For the 2008-09 fiscal year, the office has been allocated $7.1 million in the main estimates in order to complete the transition to the requirements of the new act and the revised MP code. The ongoing transition work will require additional resources, but it's still too early in our process to determine our final ongoing requirements.
I will briefly describe the main areas of our activities and explain why there is a need for increase resources.
The single largest item of expenditure is for salaries and employee benefits. We're projecting an expenditure of $4.5 million in salaries and slightly less than $1 million in employee benefits. The main reason for the growth in the salary envelope is the additional workload brought on by the new act and a decision I made early in my mandate to create a small in-house legal services group; while many of the staff in the office have some legal training, the new act makes it critical, I believe, to have a dedicated legal services unit to guide us in interpreting the act.
As part of Parliament we must have independent legal advice, and of course we cannot seek the services of the Department of Justice. As well, given the nature of the MP code, the provisions of the act that are applicable to ministers and parliamentary secretaries, and the independence of my office, it wouldn't be appropriate to ask the parliamentary law clerk and his officials to provide my office with the type of legal opinion I'll be seeking.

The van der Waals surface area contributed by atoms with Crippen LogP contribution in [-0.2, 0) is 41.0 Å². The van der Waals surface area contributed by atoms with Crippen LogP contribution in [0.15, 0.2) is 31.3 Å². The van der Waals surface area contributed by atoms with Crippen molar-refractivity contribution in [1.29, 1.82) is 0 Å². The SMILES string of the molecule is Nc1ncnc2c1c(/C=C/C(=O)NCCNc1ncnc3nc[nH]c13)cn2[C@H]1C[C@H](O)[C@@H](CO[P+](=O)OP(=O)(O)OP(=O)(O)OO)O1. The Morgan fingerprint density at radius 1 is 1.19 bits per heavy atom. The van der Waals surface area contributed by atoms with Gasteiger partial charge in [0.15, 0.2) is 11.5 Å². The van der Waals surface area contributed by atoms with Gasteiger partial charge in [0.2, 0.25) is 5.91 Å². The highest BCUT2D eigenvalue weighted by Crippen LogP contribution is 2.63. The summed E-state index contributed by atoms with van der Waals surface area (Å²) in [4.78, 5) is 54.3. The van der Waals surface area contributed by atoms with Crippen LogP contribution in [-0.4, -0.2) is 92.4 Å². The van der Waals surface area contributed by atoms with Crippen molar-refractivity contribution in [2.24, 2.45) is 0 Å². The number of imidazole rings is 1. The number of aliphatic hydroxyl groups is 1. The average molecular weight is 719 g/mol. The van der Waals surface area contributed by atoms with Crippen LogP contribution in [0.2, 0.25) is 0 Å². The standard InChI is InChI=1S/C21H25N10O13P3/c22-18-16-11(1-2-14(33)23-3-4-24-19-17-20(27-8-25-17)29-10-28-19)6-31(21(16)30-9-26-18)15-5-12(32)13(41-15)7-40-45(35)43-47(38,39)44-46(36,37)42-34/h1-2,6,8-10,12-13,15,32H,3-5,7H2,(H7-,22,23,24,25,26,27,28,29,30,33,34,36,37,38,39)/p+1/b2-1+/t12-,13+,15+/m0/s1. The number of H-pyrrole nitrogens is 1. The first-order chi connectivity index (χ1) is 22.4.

Finally, while there are a number of very good law firms here in the national capital region that would be willing and able to provide this sort of service for a fee, I believe it really is a wiser use of taxpayers' dollars to develop the expertise on the day-to-day issues in-house and only resort to the private bar in exceptional circumstances.
As we move forward with the continuation of our transition, and particularly with the staffing of several key positions in the office, we are adopting a prudent approach in shaping the organization. Assessment and review of the structure and the resource expenditures is ongoing. We want to make sure they reflect the most effective way for us to deliver on our mandate.